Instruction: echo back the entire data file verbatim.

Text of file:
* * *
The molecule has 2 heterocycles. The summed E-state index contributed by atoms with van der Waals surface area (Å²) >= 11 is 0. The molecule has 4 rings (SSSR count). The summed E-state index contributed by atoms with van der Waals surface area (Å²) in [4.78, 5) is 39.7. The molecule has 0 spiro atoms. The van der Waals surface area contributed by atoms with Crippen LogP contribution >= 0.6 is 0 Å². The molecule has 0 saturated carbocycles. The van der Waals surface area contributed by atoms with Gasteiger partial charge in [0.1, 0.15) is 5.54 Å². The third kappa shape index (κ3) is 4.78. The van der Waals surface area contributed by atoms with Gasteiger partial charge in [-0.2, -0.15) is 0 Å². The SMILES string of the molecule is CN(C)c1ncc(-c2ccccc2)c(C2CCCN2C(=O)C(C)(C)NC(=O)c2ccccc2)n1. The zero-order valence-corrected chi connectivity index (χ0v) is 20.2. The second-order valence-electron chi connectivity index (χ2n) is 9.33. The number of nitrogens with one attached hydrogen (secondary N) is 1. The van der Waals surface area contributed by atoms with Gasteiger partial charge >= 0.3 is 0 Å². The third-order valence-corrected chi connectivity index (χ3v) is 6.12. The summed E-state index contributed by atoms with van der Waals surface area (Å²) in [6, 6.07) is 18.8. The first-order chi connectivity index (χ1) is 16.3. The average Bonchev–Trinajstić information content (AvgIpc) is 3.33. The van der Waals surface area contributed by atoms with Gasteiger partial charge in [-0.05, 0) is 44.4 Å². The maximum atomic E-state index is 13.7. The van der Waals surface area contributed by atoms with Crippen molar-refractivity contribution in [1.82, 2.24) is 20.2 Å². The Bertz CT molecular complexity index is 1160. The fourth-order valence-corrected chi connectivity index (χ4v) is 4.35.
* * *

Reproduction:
The molecule has 2 heterocycles. The summed E-state index contributed by atoms with van der Waals surface area (Å²) >= 11 is 0. The molecule has 4 rings (SSSR count). The summed E-state index contributed by atoms with van der Waals surface area (Å²) in [4.78, 5) is 39.7. The molecule has 0 spiro atoms. The van der Waals surface area contributed by atoms with Crippen LogP contribution >= 0.6 is 0 Å². The molecule has 0 saturated carbocycles. The van der Waals surface area contributed by atoms with Gasteiger partial charge in [0.1, 0.15) is 5.54 Å². The third kappa shape index (κ3) is 4.78. The van der Waals surface area contributed by atoms with Gasteiger partial charge in [-0.2, -0.15) is 0 Å². The SMILES string of the molecule is CN(C)c1ncc(-c2ccccc2)c(C2CCCN2C(=O)C(C)(C)NC(=O)c2ccccc2)n1. The zero-order valence-corrected chi connectivity index (χ0v) is 20.2. The second-order valence-electron chi connectivity index (χ2n) is 9.33. The number of nitrogens with one attached hydrogen (secondary N) is 1. The van der Waals surface area contributed by atoms with Gasteiger partial charge >= 0.3 is 0 Å². The third-order valence-corrected chi connectivity index (χ3v) is 6.12. The summed E-state index contributed by atoms with van der Waals surface area (Å²) in [6, 6.07) is 18.8. The first-order chi connectivity index (χ1) is 16.3. The average Bonchev–Trinajstić information content (AvgIpc) is 3.33. The van der Waals surface area contributed by atoms with Gasteiger partial charge in [-0.05, 0) is 44.4 Å². The maximum atomic E-state index is 13.7. The van der Waals surface area contributed by atoms with Crippen molar-refractivity contribution in [1.82, 2.24) is 20.2 Å². The Bertz CT molecular complexity index is 1160. The fourth-order valence-corrected chi connectivity index (χ4v) is 4.35.